Cafe Rio Menu Prices 2020 – What To Consider..

The year was 1997. The place, a small town in southern Utah called St. George. A lovely couple named Steve and Patricia Stanley started a restaurant called Cafe Rio Mexican Grill. Cafe Rio served authentic dishes derived from inspired recipes and traditional cooking of Northern Mexico’s Rio Grande region, Southern Texas, and New Mexico. Central to every bite was the concept that each ingredient should be fresh and made fresh to order. And you know what? People loved it. They couldn’t get enough of it. So much in fact, that one restaurant became six. In 2004, these six little restaurants caught the interest of a fine gentleman named Bob Nilsen. He purchased Cafe Rio Menu With Prices from the Stanleys with the concept of spreading the love of making this fresh Mexican food to everyone close to Utah and beyond.

He ensured to keep the mantra of “fresh food, made fresh” on the very core in the brand. No freezers. No microwaves. Nothing premade. Our staff begins each day, bright and early, hand-squeezing limes, hand-scooping avocados, simmering sauces and preparing desserts. The crowds that line up at our over 125 Cafe Rio locations today, aren’t the only ones to take notice. We’ve won over 100 awards, from the very best of City Search and also the Oxnard Salsa Festival towards the Inc. 500 and also the Alfred P. Sloan Award. And you also know what else? We’re just getting started.

Cafe Rio opened in 1997 in six Utah locations. Currently, you will find fifty-seven locations in ten states: Arizona, California, Montana, Wyoming. Nevada, Colorado, Idaho, and Utah within the West and then in Maryland and Virginia on the East Coast. A listing of locations may be found at http://www.caferio.com/locations.

The VRG spoke with Aubrie in the Support Center at Cafe Rio. She told us that neither the black beans, the pinto beans nor the rice contain any animal flavors or broths. None of their bread products were created using L-cysteine as being a dough conditioner. The guacamole will not contain gelatin. A soybean-based shortening can be used in the kitchen area where vegetarian and vegan menu items are prepared separately from meat products.

Aubrie told us that Cafe Rio’s purchasing director is actually a vegetarian and so understands many of the ingredient concerns of vegetarians and vegans. She has created lists (previously available on the internet) of all the menu items that are vegetarian or vegan and it is currently updating them. In mid-March 2013, Aubrie claimed that “the [updated] vegan and vegetarian information should be seen on our website shortly.”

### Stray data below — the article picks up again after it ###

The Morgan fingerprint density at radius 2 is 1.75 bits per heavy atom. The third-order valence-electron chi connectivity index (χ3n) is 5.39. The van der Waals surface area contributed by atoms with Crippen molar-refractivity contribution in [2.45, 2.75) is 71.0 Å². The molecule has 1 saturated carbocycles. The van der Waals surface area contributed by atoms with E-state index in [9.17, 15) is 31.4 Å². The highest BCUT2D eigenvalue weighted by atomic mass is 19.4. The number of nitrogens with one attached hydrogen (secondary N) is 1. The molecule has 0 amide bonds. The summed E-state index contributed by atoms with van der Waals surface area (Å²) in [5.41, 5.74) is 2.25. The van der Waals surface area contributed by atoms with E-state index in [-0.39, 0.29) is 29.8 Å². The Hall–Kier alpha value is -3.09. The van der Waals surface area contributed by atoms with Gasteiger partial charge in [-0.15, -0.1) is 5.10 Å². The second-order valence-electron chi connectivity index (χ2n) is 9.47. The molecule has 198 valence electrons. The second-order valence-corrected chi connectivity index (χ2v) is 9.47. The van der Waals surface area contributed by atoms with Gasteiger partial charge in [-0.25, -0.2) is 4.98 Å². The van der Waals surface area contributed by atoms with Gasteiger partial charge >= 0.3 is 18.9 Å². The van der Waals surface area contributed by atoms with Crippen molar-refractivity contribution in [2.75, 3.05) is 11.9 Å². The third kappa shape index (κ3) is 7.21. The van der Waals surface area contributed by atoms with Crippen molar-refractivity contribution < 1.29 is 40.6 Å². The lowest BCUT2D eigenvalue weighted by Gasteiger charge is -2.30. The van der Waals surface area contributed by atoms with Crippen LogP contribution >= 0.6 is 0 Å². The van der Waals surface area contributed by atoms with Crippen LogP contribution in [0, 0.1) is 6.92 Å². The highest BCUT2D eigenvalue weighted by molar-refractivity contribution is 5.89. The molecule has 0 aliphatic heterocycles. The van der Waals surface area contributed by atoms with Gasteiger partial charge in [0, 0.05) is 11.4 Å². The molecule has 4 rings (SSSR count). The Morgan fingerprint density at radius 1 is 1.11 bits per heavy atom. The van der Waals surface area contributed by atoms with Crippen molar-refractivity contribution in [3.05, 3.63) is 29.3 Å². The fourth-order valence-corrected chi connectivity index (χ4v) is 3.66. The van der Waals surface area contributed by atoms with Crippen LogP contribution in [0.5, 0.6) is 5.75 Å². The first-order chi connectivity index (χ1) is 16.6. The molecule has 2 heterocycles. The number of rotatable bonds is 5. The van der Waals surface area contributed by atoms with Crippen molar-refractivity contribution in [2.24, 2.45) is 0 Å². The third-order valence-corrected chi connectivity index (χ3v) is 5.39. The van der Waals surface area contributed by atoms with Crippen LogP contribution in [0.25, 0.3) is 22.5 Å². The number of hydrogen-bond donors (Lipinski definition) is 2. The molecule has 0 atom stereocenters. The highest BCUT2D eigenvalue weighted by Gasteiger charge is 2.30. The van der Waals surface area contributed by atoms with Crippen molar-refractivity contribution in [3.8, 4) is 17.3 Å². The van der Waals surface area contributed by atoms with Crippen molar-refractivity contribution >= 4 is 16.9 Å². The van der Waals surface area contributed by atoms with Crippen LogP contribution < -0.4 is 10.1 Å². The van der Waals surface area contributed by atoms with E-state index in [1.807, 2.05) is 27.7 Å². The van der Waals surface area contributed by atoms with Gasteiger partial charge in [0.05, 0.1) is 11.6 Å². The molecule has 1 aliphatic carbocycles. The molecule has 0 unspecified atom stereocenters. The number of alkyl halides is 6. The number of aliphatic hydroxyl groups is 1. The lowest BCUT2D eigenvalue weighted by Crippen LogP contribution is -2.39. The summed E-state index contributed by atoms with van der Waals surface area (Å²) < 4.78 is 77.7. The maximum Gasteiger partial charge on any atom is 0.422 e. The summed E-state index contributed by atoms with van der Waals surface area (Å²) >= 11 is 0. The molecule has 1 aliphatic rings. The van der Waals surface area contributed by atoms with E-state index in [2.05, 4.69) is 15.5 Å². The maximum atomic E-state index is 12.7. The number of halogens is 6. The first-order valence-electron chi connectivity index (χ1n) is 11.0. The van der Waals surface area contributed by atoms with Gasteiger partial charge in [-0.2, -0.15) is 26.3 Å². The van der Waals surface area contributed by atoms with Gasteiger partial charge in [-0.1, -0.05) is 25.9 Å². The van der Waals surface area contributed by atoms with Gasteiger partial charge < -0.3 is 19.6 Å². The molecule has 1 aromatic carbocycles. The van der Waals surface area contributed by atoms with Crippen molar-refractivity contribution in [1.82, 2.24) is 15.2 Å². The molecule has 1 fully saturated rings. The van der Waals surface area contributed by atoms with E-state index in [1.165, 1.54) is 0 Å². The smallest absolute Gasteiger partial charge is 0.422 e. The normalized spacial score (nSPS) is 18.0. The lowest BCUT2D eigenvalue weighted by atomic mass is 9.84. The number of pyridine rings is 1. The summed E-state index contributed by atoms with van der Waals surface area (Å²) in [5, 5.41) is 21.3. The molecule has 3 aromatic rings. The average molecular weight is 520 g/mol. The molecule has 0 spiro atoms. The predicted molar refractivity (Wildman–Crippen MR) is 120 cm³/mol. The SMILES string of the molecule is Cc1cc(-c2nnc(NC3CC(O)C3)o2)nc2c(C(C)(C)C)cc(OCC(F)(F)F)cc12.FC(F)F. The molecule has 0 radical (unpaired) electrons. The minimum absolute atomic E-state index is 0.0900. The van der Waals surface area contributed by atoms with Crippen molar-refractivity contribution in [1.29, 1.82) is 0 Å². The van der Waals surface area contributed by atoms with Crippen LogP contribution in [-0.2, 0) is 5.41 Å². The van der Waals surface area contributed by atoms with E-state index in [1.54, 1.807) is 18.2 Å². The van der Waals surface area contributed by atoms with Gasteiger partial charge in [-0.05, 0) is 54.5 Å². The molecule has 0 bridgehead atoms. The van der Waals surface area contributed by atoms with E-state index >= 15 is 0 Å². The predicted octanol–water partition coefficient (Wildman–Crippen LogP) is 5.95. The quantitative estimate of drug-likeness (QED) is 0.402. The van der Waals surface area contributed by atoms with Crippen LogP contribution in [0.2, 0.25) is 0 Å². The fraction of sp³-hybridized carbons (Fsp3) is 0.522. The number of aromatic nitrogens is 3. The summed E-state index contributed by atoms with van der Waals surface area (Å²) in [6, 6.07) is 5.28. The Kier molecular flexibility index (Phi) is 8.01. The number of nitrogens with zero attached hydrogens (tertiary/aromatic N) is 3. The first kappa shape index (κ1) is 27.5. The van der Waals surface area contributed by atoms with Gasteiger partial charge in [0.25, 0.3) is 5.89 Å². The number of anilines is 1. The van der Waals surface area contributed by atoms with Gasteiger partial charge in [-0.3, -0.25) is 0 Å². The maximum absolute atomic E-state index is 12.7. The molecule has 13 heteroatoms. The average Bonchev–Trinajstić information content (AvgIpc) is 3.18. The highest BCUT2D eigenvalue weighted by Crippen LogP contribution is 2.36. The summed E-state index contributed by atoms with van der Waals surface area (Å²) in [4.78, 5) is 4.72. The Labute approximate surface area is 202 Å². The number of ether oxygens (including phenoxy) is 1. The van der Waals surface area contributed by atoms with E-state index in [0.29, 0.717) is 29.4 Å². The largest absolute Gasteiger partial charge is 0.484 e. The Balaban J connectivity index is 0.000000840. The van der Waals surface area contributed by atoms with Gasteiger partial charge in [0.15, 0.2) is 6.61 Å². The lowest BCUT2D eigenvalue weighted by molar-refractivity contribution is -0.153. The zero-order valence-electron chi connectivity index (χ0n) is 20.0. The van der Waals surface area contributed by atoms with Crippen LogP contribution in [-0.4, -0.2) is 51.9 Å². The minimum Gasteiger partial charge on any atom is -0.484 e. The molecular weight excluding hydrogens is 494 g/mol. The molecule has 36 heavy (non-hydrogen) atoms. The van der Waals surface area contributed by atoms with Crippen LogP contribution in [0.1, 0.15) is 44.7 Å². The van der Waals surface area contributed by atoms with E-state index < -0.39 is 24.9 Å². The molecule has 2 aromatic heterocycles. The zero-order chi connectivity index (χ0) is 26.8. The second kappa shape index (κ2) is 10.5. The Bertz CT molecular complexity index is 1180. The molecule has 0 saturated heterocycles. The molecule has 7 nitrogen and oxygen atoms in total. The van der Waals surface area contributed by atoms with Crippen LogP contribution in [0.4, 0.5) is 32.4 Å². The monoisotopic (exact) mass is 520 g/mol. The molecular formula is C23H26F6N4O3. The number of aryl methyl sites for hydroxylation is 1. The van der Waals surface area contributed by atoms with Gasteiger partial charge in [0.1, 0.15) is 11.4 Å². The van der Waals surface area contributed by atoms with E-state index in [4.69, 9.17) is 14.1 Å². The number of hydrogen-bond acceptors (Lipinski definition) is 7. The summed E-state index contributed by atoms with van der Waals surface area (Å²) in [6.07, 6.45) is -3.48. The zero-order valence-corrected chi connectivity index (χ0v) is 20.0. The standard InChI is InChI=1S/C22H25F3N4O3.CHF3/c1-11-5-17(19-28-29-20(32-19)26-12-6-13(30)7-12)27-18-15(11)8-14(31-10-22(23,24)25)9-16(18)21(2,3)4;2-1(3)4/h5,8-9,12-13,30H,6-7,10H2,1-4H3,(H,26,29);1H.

The update was needed because of recent ingredient change. Aubrie informed The VRG that

There is a change made recently with all the margarine which is used inside our California, Maryland, and Virginia locations. Previously the margarine was dairy-free, but with the change made the newest margarine does contain dairy…If you are searching for vegan or animal-free products inside the California, Maryland, and Virginia markets this is a set of things that are safe:

* black beans

* pinto beans

* flour tortillas

* corn tortillas

* corn chips

* corn strips for salads

* tostada shells

* guacamole

* Pico de Gallo sauce

* Salsa Fresca

* romaine lettuce

To explain the margarine change, we asked Aubrie if Cafe Rio restaurants in other states use margarine containing dairy. She replied by stating that “all of our own other markets usually do not use dairy-free margarine and that we tend not to anticipate that any changes will likely be made soon.”

On its website, Cafe Rio states that all of their food is “fresh and made daily. There aren’t any microwaves or freezers in every in our locations. Nothing is premade. We don’t have mechanized processed food.” Readers considering mkxorn a little more about Cafe Rio Catering may visit its website: http://www.caferio.com/

The valuables in this short article, our website, and our other publications, like the Vegetarian Journal, are certainly not meant to provide personal health advice. Medical health advice should be extracted from an experienced health professional. We frequently depend upon product and ingredient information from company employees or company statements. Information does change and mistakes are always possible. Please make use of your own best judgment about whether a product or service is suitable to suit your needs. Further research or confirmation may be warranted.